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The important part of handling a request is doing the work, but once you've completed the task, you need to update the ticket to reflect your work. So how do you update a ticket? First, you need to go the main display page for that ticket. Clicking on a ticket's ID or Subject from the home page (Figure 3-2) is one way to get there. If you click on the name of a queue in the Quick Search box on the right of the home page, you can preview all the tickets in that queue and select your ticket from the list. You also can enter a ticket number in the search box on the top right of every page, and click Search to get there.
A fourth way to get to the ticket display page is with a direct link in the browser. The URL to display a ticket always will be in the format http://<RTSERVER>/Ticket/Display.html?id=<NUMBER>, where RTSERVER is the root of your RT instance, and NUMBER is the ID of the ticket. The notification emails RT sends when a new ticket is created will contain this URL unless your administrator has removed it from the template. If none of these help you, and you don't know the ticket number, you can use the search interface to find your ticket. RT's search UI lets you build complex queries with relative ease; see "Searching for Tickets" later in this chapter.
Once you get to the ticket's display page, you are confronted with a colorful interface, which shows the major groups of ticket attributes. The metadata associated with a ticket is divided into four main categories Basics, Dates, People, and Links each of which tracks a different aspect of the ticket, as in Figure 3-4. You can edit each category individually by clicking on the category name in the main display area or by clicking on the category link in the sidebar on the left. The Jumbo form linked from the sidebar edits all attributes at once. The Jumbo form is quite busy compared to the other pages, but it has the advantage of allowing many different types of updates all at once.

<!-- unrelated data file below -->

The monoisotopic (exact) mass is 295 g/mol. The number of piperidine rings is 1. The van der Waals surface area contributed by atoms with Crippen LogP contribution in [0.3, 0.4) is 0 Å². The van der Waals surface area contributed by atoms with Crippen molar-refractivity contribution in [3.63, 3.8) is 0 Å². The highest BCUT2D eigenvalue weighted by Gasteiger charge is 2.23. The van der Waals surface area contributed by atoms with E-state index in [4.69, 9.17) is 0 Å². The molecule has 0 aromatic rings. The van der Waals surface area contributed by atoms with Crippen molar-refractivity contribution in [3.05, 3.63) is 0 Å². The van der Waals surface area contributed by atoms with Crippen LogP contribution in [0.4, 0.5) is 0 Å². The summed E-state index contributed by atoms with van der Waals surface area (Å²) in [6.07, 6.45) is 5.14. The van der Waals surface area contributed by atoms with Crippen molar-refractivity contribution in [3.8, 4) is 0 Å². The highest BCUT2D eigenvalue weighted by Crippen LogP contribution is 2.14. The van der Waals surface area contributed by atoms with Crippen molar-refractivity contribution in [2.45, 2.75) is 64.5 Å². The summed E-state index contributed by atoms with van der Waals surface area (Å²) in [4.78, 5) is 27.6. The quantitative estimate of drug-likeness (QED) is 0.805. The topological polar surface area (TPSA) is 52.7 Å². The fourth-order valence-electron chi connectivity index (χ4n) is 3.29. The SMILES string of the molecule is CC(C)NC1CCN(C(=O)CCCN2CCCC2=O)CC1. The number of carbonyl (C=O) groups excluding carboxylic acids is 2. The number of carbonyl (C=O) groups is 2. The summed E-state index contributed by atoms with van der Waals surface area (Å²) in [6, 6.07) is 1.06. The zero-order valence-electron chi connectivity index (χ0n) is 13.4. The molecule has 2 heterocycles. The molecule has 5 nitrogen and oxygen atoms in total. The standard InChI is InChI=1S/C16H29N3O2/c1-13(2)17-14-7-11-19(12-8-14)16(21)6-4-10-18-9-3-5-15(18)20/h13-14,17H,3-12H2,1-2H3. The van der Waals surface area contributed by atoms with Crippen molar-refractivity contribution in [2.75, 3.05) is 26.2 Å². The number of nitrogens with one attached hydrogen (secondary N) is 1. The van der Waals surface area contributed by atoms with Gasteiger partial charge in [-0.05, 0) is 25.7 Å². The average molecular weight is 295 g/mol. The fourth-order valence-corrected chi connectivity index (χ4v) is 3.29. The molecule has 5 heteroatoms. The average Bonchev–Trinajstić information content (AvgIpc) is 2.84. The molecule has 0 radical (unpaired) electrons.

Figure 3-4. Ticket display
The Basics category includes obvious things, like the subject, status, priority, and queue of a ticket. It also includes elements like the estimated amount of time to complete the work, the amount of time worked on the ticket which can be very useful for tracking the scale of requests and the amount of time left before the initial estimated completion date passes. This area displays any custom fields attached to the ticket as well.
The Dates category includes the start date of the ticket, the date the actual work started, when the requestor was last contacted about the request, and the date by which the work must be completed. If you and other users maintain these dates accurately, they can be used to generate reports on how long requests take to be fulfilled. Dates can be entered in a variety of formats, and, as long as the format is unambiguous, RT will figure it out.
The People category lists watchers, requestors, and the ticket's owner. Long-lived tickets have a tendency to accumulate many watchers over time, as more man-power is added to fulfilling a request and managers of various sorts start getting interested in why the request is taking so long to be finished. The form to edit a ticket's People data functions as a search form as well as a modification form. It can find users and groups in RT based on simple searches, remove watchers from the ticket, and change the owner of the ticket by changing the value in the Owner drop-down menu.
The Links category contains all the links between the current ticket, other tickets, and the outside world. You can merge tickets and link them with other tickets through this form. See "Merging Duplicate Tickets" and "Associating Related Tickets" later in this chapter for more details.
Beneath the blocks of metadata on the ticket display page is the ticket's history. This is an audit trail each ticket update (transaction) has its own place in this list, from the initial creation to every attribute change, reply, or comment.
Many of these transactions record outgoing email. These emails are individually viewable in their entirety, including all of RT's special headers and headers that are not normally passed on to mail clients, such as Bcc.
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